Fear & Worry – What’s really the difference & how do I take control?

The difference between FEAR and WORRY

Fear is unavoidable.

Worry is avoidable.

 

Fear is deep.

Worry is shallow.

 

Fear is powerful and can be harnessed positively.

Worry is weak and can’t be harnessed productively.

 

Fear guides you towards personal growth and an expansion of the heart.

Worry guides you towards insularity and shrinks your ability to connect to others.

 

Accepting fear is rewarded with greater possibilities.

Accepting worry is ‘rewarded’ with greater anxiety.

 

Fear is healthy.

Worry makes you sick.

 

Fear relates to a specific, known threat – so it can actually be good because you put your energy into doing whatever it takes to avoid that threat. Worrying relates to an imprecise, unknown threat, which often lies in the future – it is not helpful because the thread might never occur, and if it does there is currently no way to avoid it.

The Utility of Fear & Worry

 

“Does it make sense to worry about things like missing a flight?!

I mean, if I miss my flight, I’m screwed!”

You are completely correct! And an initial moment of fear, when you realize “I’m late! I can’t miss my flight! I better hurry and pack these last things!” is constructive, because it will give you that extra energy boost to get going and catch that flight.

 

But once you’re in the cab on the way to the airport, still worrying about missing your flight and thinking about all the horrible consequences for the 16th time, is that really useful?

 

That initial FEAR is natural and healthy! It’s okay to be afraid that something will or won’t ever happen. It’s okay to be invested in your life and encounter the feelings of: “I’m scared this relationship/job/confidence I’ve worked so hard to build is going to somehow break…” Thinking about a problem in a constructive way can often look like worrying, but actually be helpful in finding a solution.

 

However, when you don’t build a tolerance for a healthy, natural amount of fear, you unconsciously turn towards unhealthy thoughts that don’t get you anywhere. WORRYING is one such behaviour: focusing your thoughts on all the negative outcomes and spiralling into extremes (in this instance: missing the flight → missing that important meeting  → losing the client → getting fired!), while you could be applying that same energy towards problem solving (quickly packing up, and grabbing that cab asap). You’ll find your worries running amok! These chronic, repetitive thoughts recycle on and on and never get anywhere near a positive solution… New ideas and fresh ways of seeing your problem don’t usually come from chronic worrying, they just drive you into a state of anxiety.

Bottom line:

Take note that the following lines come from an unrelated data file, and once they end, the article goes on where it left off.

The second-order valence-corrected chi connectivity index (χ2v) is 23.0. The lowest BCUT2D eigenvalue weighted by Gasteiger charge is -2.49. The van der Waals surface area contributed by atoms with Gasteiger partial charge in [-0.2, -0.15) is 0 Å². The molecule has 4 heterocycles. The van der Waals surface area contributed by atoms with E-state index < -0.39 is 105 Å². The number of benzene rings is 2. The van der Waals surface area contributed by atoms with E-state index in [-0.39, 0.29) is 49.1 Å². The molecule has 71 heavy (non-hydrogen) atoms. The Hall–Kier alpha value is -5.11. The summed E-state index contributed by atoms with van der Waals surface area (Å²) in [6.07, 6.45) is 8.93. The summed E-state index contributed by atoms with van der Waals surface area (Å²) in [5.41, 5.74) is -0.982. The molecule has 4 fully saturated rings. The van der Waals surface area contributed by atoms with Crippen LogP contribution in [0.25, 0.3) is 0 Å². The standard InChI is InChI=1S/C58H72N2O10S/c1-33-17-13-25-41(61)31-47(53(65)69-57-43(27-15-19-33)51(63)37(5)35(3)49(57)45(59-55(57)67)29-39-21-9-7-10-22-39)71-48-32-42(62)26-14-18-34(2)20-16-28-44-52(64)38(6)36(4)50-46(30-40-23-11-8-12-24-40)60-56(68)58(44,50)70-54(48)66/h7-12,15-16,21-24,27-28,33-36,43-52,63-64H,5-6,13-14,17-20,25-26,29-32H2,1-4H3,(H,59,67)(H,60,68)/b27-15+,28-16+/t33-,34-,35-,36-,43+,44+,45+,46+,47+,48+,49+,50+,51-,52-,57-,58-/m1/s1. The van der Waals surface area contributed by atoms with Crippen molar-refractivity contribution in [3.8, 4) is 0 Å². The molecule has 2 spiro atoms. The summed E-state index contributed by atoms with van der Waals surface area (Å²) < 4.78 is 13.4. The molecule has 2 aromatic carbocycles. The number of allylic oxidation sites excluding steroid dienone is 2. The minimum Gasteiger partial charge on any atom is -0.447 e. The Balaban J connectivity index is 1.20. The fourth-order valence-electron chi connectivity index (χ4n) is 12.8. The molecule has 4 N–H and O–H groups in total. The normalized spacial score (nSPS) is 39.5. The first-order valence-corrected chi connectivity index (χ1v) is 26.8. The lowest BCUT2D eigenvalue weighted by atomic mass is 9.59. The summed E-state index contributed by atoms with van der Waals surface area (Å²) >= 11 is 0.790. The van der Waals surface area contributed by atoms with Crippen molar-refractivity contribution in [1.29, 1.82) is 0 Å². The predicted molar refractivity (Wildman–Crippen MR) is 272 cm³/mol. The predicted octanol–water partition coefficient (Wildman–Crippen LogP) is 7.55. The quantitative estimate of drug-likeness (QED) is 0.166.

Of course fear isn’t necessarily good or helpful, but more often than not, there is a certain amount that makes sense and is constructive – that initial fear that gets you going – and then there is a certain amount that doesn’t – useless rumination that’s just making you miserable! 

 

Good to know…but… how do I counteract these chronic thoughts?!

Managing Worry When Your Thoughts Run Amok

Mindfulness & Healthy Skepticism

 

Step 1: Self-awareness!

Monitor cues for that initial fear, and identify when your thoughts go from constructive, natural fear to unhealthy, spiraling worry. Take note of situations that trigger worry, and catch your worriesome episode as early as possible. With practice you will be able to identify the worries at an earlier and earlier point!

 

Step 2: Actively challenge those worrisome thoughts!

Take a critical stance towards their assumptions: Is it very probable that the dreaded event will occur? Is the problem something you’re currently facing or an imaginary what-if? Is there really only one or no alternative to letting it happen? Are there constructive steps I could take? Does it really help to run through these same worrisome thoughts over and over? Practice distinguishing between solvable and unsolvable worries. A great quote to keep in mind here is:

 

“There are three solutions to every problem: accept it, change it, or leave it.

If you can’t accept it, change it. If you can’t change it, leave it.”

 

and by ‘leave it’ I also mean stop worrying about it.

Afterall, once you’re in that cab on the way to the airport, there’s nothing more you can do, and it doesn’t matter how much you worry, your thoughts won’t clear up the traffic! At this point it’s best to leave it, plug in your headphones and listen to your favourite song (and make a mental note for future travels: always pack your bag the night before!).

 

 

By Linda Rinn

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